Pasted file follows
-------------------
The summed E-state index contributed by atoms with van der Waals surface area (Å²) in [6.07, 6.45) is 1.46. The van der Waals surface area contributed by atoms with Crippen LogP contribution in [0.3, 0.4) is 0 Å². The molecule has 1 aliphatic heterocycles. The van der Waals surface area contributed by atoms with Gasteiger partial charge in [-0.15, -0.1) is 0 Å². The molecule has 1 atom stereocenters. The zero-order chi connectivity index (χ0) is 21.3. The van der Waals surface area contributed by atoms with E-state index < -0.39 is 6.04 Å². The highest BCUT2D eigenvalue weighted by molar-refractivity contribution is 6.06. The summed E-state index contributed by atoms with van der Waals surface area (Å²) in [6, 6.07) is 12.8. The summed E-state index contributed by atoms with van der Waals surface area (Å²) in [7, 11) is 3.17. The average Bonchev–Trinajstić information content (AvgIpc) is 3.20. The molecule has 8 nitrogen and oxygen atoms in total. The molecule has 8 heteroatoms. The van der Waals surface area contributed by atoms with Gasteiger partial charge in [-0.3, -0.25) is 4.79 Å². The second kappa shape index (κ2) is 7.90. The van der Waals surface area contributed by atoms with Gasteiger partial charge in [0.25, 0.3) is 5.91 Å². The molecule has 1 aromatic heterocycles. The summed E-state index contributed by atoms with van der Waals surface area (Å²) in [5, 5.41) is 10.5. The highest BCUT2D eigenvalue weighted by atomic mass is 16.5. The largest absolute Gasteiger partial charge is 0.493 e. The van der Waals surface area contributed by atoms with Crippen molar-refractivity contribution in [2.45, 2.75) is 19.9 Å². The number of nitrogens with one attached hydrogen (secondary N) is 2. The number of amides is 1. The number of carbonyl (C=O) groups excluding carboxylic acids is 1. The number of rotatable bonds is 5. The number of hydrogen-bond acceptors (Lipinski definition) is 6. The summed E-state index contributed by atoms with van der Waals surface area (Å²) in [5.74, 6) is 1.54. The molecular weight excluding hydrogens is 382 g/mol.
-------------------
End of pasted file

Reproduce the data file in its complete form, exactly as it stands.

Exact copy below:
The summed E-state index contributed by atoms with van der Waals surface area (Å²) in [6.07, 6.45) is 1.46. The van der Waals surface area contributed by atoms with Crippen LogP contribution in [0.3, 0.4) is 0 Å². The molecule has 1 aliphatic heterocycles. The van der Waals surface area contributed by atoms with Gasteiger partial charge in [-0.15, -0.1) is 0 Å². The molecule has 1 atom stereocenters. The zero-order chi connectivity index (χ0) is 21.3. The van der Waals surface area contributed by atoms with E-state index < -0.39 is 6.04 Å². The highest BCUT2D eigenvalue weighted by molar-refractivity contribution is 6.06. The summed E-state index contributed by atoms with van der Waals surface area (Å²) in [6, 6.07) is 12.8. The summed E-state index contributed by atoms with van der Waals surface area (Å²) in [7, 11) is 3.17. The average Bonchev–Trinajstić information content (AvgIpc) is 3.20. The molecule has 8 nitrogen and oxygen atoms in total. The molecule has 8 heteroatoms. The van der Waals surface area contributed by atoms with Gasteiger partial charge in [-0.3, -0.25) is 4.79 Å². The second kappa shape index (κ2) is 7.90. The van der Waals surface area contributed by atoms with Gasteiger partial charge in [0.25, 0.3) is 5.91 Å². The molecule has 1 aromatic heterocycles. The summed E-state index contributed by atoms with van der Waals surface area (Å²) in [5, 5.41) is 10.5. The highest BCUT2D eigenvalue weighted by atomic mass is 16.5. The largest absolute Gasteiger partial charge is 0.493 e. The van der Waals surface area contributed by atoms with Crippen molar-refractivity contribution in [2.45, 2.75) is 19.9 Å². The number of nitrogens with one attached hydrogen (secondary N) is 2. The number of amides is 1. The number of carbonyl (C=O) groups excluding carboxylic acids is 1. The number of rotatable bonds is 5. The number of hydrogen-bond acceptors (Lipinski definition) is 6. The summed E-state index contributed by atoms with van der Waals surface area (Å²) in [5.74, 6) is 1.54. The molecular weight excluding hydrogens is 382 g/mol.